In 2005, KaiBo Duan, Jagath C. Rajapakse proposes a new feature selection method that uses a backward elimination procedure similar to that implemented in support vector machine recursive feature elimination(SVMRFE). Unlike the SVMRFE method, at each step, the proposed approach computes the feature ranking score from a statistical analysis of weight vectors of multiple linear SVMs trained on subsamples of the original training data. As in SVMRFE, we can eliminate several feature variables per step for computation efficiency at the risk of possible performance degradation. Also note that in order to use SVMRFE and MSVMRFE, it is important to normalize the values of each feature variable across the samples. The proposed MSVM RFE is computationally more expensive than SVMRFE. However, as feature selection is a pre step for building a good classifier, it is worthwhile to go through a computationally more expensive way if a better feature subset can be selected.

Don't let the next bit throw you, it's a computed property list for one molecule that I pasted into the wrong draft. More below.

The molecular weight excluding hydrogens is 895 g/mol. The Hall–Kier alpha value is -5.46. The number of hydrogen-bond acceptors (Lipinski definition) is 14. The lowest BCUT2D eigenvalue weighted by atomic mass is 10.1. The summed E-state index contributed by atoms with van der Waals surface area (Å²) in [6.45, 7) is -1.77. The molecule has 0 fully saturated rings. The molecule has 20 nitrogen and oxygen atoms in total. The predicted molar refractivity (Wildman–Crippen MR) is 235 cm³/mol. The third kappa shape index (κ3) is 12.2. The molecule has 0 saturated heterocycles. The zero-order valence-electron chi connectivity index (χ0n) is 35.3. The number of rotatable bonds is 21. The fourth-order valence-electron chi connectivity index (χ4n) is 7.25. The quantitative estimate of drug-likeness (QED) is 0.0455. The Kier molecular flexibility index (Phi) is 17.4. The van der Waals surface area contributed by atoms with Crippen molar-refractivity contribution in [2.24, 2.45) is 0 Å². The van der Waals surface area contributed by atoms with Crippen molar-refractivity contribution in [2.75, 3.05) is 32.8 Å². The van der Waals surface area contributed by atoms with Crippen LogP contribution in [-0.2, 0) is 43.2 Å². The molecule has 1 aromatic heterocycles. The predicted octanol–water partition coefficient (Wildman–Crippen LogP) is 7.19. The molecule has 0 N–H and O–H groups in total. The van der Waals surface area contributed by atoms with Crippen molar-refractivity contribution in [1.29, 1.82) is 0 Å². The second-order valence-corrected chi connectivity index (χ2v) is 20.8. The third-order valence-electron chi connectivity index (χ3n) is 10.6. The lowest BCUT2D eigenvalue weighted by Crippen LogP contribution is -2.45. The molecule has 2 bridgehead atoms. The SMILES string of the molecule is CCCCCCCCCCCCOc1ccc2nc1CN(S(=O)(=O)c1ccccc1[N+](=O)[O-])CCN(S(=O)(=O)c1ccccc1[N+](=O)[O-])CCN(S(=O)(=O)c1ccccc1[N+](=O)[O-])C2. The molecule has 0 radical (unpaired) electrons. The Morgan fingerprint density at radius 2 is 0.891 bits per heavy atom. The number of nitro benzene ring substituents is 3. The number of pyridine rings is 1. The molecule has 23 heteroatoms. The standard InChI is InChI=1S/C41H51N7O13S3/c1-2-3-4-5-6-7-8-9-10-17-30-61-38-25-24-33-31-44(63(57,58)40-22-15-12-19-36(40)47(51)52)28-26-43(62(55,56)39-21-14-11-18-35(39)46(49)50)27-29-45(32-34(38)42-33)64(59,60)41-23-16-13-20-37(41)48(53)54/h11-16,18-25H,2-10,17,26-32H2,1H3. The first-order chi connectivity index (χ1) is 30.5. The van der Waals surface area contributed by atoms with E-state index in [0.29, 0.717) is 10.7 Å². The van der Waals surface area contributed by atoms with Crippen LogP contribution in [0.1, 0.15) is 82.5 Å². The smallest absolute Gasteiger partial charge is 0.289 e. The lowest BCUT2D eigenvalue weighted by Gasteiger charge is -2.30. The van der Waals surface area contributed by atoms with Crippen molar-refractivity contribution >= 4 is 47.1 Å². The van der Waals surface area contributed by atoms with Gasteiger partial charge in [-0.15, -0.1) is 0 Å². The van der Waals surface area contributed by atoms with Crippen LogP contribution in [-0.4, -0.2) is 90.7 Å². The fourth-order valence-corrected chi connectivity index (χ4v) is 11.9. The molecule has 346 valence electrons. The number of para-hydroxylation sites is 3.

In 2006, Jiang Li proposed an efficient feature selection algorithm for the general regression problem, which utilizes a piecewise linear orthonormal least squares (OLS) procedure. The algrithm 1) determines an appropriate piecewise linear network (PLN) model for the given data set, 2) applies the OLS procedure to the PLN model, and 3) searches for useful feature subsets using a floating search algorithm. Initially, the feature space of the training data set is partitioned into a large number of clusters using a selforganizingmap (SOM) [48]. For each cluster, a linear regression model is then designed, and the total unexplained variance (training error) is calculated. The trained PLN model is then applied to the validation data set to get its validation error. Our goal is to find the PLN structure such that its validation error reaches the minimum. A cluster is pruned if its elimination leads to the smallest increase of the training error, and the remaining local linear models are redesigned if necessary. The pruning procedure continues till only one cluster remains. Finally, curves of the training and validation errors versus the number of clusters are produced. We find the minimum value on the